Byron Rom-Jensen is a University Lecturer at the Centre for Nordic Studies. His Ph.D. dissertation (2017) research focused on the transnational transfer of Scandinavian images in the 1930s and 1960s to the United States, with a particular interest in their impact upon US policymaking decisions. Prior to starting with CENS, he was a postdoctoral researcher on the project “Nordic model(s) in the global circulation of ideas, 1970-2020” at Aarhus University, where he was responsible for exploring the emergence and changes to conceptions of the Nordic model in North America. His recent research explores the development of labor networks between Scandinavia and the United States during the Cold War. 

Henrik Stenius is the founding director of CENS. He specializes in the history of concepts. In recent years he has worked specifically on the concept of citizenship in the Nordic countries and the processes of translation as enablers of conceptual change. His publications include Nordic Associations in a European Perspective: European Civil Society (2010, edited together with Risto Alapuro), "The Finnish Citizen: How a Translation Emasculated the Concept", Redescriptions 8, pp. 172-188 (2004), Frivilligt - jämlikt - samfällt: Föreningsväsendets utveckling i Finland fram till 1900-talets början med speciell hänsyn till massorganisationsprincipens genombrott (1987).

Henrik Stenius's profile in the University of Helsinki Research Portal 

Johan Strang is Academy of Finland Research Fellow and Associate Professor at CENS, deputy member of the steering group of ReNEW, with an affiliation also to the UiO:Nordic programme at the University of Oslo. Trained as a philosopher he has a broad interest in in Scandinavian politics and contemporary history (20th and 21st centuries). His publications include studies of Nordic cooperation, Nordic democracy, the welfare state, human rights and Scandinavian Legal Realism, as well as the history of analytic philosophy in the Nordic region. He has also contributed to the discussion on transnational intellectual history with a small state perspective, most recently in the book Decentering European Intellectual Space (Brill 2018). His current projects include Norden since the end of history (Academy of Finland) and Neoliberalism in the Nordics.

Johan Strang's profile in the University of Helsinki Research Portal 

Bo Stråth was 2007–2014 Finnish Academy Distinguished Professor  in Nordic, European and World History and Director of Research at the Department of World Cultures / Centre of Nordic Studies (CENS), University of Helsinki. 1997–2007 he was Professor of Contemporary History at the European University Institute in Florence, and 1990–1996 Professor in History at the University of Gothenburg. He is a principal investigator in the HERA Research Project, The Debt: Historicizing Europe's Relations with the 'South'.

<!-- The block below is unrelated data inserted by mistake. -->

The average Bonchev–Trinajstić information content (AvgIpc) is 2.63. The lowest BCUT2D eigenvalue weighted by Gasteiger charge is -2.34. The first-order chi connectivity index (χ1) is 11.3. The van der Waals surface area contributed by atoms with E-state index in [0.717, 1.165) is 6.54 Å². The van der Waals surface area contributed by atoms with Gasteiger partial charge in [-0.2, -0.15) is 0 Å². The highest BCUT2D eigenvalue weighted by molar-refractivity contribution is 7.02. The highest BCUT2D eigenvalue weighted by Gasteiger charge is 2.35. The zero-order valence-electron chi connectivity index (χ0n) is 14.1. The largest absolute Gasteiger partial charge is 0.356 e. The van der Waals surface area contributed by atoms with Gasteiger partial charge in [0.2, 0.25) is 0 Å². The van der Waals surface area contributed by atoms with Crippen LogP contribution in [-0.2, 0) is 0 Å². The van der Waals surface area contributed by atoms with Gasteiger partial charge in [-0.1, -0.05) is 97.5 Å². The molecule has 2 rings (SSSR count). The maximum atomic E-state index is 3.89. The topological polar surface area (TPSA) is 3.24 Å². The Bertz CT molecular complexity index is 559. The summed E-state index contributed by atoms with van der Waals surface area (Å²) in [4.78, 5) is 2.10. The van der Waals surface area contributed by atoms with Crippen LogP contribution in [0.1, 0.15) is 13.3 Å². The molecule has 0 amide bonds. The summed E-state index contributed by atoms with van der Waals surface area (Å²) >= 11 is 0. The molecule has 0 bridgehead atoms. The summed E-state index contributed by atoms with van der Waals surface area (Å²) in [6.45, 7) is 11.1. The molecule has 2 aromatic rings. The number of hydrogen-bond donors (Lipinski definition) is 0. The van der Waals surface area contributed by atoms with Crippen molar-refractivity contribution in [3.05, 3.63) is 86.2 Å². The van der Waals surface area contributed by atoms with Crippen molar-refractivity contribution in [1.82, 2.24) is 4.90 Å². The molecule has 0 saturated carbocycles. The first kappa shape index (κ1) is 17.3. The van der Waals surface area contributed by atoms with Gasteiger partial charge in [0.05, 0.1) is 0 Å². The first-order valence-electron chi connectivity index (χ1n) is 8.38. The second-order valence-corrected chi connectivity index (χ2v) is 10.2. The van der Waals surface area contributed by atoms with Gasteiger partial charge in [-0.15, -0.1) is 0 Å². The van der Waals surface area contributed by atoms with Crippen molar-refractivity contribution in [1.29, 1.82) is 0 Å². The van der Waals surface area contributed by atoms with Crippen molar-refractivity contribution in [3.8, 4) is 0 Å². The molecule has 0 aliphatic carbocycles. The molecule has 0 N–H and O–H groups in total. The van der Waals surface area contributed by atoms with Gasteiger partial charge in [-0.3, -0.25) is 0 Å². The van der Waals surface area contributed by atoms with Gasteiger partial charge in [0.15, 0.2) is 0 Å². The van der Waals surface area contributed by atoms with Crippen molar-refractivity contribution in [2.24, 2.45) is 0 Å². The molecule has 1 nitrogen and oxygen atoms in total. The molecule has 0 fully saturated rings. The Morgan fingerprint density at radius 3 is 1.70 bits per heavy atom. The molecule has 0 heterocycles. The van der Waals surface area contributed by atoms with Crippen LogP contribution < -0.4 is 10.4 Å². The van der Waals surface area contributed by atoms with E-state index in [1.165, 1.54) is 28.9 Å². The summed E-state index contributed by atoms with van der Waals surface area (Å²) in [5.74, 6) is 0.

Bo Stråth’s research has focused on philosophy of history and political, social and economic theory of modernity, from a conceptual history perspective with special attention to questions of what keeps societies together or divides them, and how community is constructed. A special field of interest in this perspective is the history of European integration and the exploration of Europe in its global historical (19th–20th century) context through the method of  conceptual history.
 
 

Frederik Forrai Ørskov is a Doctoral candidate at the Centre for Nordic Studies as part of the ReNEW (Reimagining Norden in an Evolving World) PhD-programme. Here, he writes a dissertation on “Cultural Relations and Transnational Writer-Encounters at the German-Nordic Schriftstellerhaus” in National Socialist Germany. He is trained as a historian from the University of Southern Denmark (BA) and the Central European University (MA), where his Master’s thesis dealt with Danish tourist promotional efforts in National Socialist Germany. He has published articles and book chapters on the history of educational testing, the OECD, the history of tourism and tourist promotion, visual history, and transnational social political dialogues among other subjects. He has been part of the Europaeum Scholars Programme.

Frederik Forrai Ørskov's profile in the University of Helsinki Research Portal